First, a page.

It was back on New Year’s Day 2008 that Yaser Said brutally murdered his two daughters, Amina, 18, and Sarah, 17, in Irving, Texas. On Tuesday, he was finally convicted of capital murder and received an automatic life sentence. But throughout the trial and all the coverage it received, it was clear that virtually no one is willing to tell the truth about why Said killed his daughters, or to face the unpleasant reality that murders of this kind could quite easily happen again in America.
According to Fox News, prosecutor Lauren Black said at the trial that Said was “obsessed with possession and control.” No doubt he was. Fox also tells us that “in a letter written to the judge, Said wrote that he was not happy with his daughters’ ‘dating activity’ but he denied killing them.” Also, “in a Dec. 21, 2007, email that was brought into evidence, Amina Said told a teacher that she and her sister planned to run away. She said they didn’t want to live by the culture of their father, who was born in Egypt, nor did they want arranged marriages, as he planned. Her father, she said, had ‘made our lives a nightmare. He will, without any drama nor doubt, kill us,’ the email read.” So the picture was painted of a hyper-possessive and controlling father who disliked his daughters dating, as he had arranged marriages for them, and who had apparently actively threatened them. And all this had to do with Yaser Said’s Egyptian culture.
That’s all true, but it isn’t the whole truth. Also incomplete and misleading was a New York Post article from August 1, when the trial was about to begin, which reported that “friends and family said Said was unhappy that his teenage daughters were dating.” Dallas’ WFAA likewise missed the mark when it reported that “police believed he became jealous and obsessed because the girls both dated American boys.”
In reality, Yaser Said wasn’t angry over the fact that his daughters were dating or over their dating American boys. WFAA actually had it right in an earlier report, from June 4, which said that “police believe Yaser Said was angry his daughters were dating boys who were non-Muslim and killed them.” That is what the Dallas Morning News reported all the way back in January 2008: the girls’ mother, Patricia, had said, regarding Amina, that “since they are Muslim that the daughter was only allowed to date other Muslims. Yaser had found out she went on a date with a non-Muslim and became very angry and threatened her with bodily harm.”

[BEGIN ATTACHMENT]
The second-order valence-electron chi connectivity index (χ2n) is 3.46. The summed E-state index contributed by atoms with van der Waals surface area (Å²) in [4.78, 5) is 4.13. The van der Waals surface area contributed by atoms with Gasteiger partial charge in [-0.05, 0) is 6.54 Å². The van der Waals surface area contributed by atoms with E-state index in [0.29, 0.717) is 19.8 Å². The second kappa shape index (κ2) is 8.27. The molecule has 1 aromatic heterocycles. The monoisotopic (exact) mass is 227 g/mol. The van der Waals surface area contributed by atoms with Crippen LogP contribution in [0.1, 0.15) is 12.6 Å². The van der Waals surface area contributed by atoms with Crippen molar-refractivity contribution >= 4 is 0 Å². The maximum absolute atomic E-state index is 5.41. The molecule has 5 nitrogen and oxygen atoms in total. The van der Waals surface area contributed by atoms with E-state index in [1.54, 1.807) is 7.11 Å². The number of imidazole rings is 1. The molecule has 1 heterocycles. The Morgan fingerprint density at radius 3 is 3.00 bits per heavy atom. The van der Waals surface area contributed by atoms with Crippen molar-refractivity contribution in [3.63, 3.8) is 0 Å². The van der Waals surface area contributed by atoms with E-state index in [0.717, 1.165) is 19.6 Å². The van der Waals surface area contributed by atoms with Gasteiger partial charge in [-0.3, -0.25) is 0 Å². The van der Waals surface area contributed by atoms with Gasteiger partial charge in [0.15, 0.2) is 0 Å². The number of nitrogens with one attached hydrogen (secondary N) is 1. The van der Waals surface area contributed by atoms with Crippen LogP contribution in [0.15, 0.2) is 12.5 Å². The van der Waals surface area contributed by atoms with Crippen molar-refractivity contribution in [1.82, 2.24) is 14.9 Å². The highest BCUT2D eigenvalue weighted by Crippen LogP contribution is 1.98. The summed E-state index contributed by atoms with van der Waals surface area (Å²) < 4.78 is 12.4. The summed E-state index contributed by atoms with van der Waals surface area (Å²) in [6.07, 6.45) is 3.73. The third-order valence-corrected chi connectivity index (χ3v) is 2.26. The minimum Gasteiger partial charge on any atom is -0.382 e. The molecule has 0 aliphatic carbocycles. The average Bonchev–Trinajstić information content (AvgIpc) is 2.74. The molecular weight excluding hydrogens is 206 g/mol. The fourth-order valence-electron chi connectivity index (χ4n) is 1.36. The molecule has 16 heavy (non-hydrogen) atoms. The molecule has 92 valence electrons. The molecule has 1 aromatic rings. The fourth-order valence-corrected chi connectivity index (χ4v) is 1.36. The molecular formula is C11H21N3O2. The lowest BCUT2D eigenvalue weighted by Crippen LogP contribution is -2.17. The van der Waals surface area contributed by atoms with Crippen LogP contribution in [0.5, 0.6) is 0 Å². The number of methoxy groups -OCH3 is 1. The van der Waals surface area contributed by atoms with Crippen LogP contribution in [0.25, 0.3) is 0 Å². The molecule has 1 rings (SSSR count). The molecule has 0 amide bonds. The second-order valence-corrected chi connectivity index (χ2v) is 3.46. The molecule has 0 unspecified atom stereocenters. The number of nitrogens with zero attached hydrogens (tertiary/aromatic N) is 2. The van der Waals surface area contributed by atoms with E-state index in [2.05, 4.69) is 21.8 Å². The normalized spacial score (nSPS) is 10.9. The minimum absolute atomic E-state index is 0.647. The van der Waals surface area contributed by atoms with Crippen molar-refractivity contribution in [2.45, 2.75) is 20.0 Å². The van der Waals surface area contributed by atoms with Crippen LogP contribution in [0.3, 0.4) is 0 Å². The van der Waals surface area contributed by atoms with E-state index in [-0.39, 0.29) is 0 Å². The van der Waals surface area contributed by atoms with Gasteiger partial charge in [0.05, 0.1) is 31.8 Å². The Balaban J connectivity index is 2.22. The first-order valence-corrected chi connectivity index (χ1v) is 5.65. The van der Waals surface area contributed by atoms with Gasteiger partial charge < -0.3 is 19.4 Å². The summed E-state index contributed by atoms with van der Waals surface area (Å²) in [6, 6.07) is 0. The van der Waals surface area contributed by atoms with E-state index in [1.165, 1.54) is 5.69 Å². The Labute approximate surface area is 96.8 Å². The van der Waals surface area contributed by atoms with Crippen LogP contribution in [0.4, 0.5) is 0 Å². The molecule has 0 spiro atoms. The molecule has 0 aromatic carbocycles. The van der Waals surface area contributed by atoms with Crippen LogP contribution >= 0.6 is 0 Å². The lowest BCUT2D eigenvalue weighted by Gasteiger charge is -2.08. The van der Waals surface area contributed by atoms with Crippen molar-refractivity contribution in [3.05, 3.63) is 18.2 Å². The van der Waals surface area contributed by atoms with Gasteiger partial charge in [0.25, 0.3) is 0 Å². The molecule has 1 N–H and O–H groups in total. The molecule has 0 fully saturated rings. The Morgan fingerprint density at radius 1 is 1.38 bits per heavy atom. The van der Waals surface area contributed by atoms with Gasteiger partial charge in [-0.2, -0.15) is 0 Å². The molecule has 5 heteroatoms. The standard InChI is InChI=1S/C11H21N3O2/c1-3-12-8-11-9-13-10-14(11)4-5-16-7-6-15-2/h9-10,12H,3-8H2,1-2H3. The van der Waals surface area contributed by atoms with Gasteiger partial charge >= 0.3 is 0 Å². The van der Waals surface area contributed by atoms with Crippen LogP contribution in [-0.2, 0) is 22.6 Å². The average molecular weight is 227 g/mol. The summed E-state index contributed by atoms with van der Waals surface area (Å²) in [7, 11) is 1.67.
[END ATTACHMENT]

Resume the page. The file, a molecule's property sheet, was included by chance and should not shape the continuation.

That actually makes sense in connection with these killings, because Islamic law prohibits Muslim women from marrying non-Muslim men. The Qur’an says, “And do not give your daughters in marriage to idolaters until they believe, for indeed, a believing slave is better than an idolater, even though he pleases you” (2:221). And in the Qur’an, pretty much anyone who isn’t a Muslim is an idolater.
But no one wants to report that Yaser Said killed his daughters for dating non-Muslims. According to the establishment media narrative, Muslims are always and in every case victims. This case, as horrific as it is, can be attributed to an overbearing father and even to Egyptian culture, but not to the I-word; to suggest that Islamic teaching had anything to do with these killings would be “Islamophobic.”
This denial is nothing new. In these days of rampant FBI corruption, it’s illuminating to remember that back in 2008, the FBI dropped its designation of these murders as an “honor killing,” that is, an attempt by the father to cleanse the family of the shame his daughters had brought to it by their behavior.
Muslims commit 91% of honor killings worldwide, and in a telling Qur’anic passage (18:80-81), a young man is killed because he is unrighteous and his pious parents deserve a more religious child. According to Islamic law, “retaliation is obligatory against anyone who kills a human being purely intentionally and without right.” However, “not subject to retaliation” is “a father or mother (or their fathers or mothers) for killing their offspring, or offspring’s offspring.” (Reliance of the Traveller o1.1-2). In other words, someone who kills his child incurs no legal penalty under Islamic law. In this case, the victims were the murderer’s daughters — victims of the culture of violence and intimidation that such laws help create.
But we have been taught over all these years of “Islamophobia” indoctrination that we must not speak of such things.
When Yaser Said was arrested, Irving Police Chief Jeff Spivey said, “This man brutally murdered — shot to death — his two daughters in his taxi cab. What led him to do that, I think at this point to us, is irrelevant.”
No, sir. It isn’t irrelevant at all. Knowing exactly what happened in this case could help authorities prevent such honor killings in the future. Does anyone care about other girls who might be threatened in the way Amina and Sarah were, or does fear of “Islamophobia” trump all other concerns now?
Robert Spencer is the director of Jihad Watch and a Shillman Fellow at the David Horowitz Freedom Center. He is author of 25 books including many bestsellers, such as The Politically Incorrect Guide to Islam (and the Crusades), The Truth About Muhammad and The History of Jihad. His latest book is The Critical Qur’an. Follow him on Twitter here.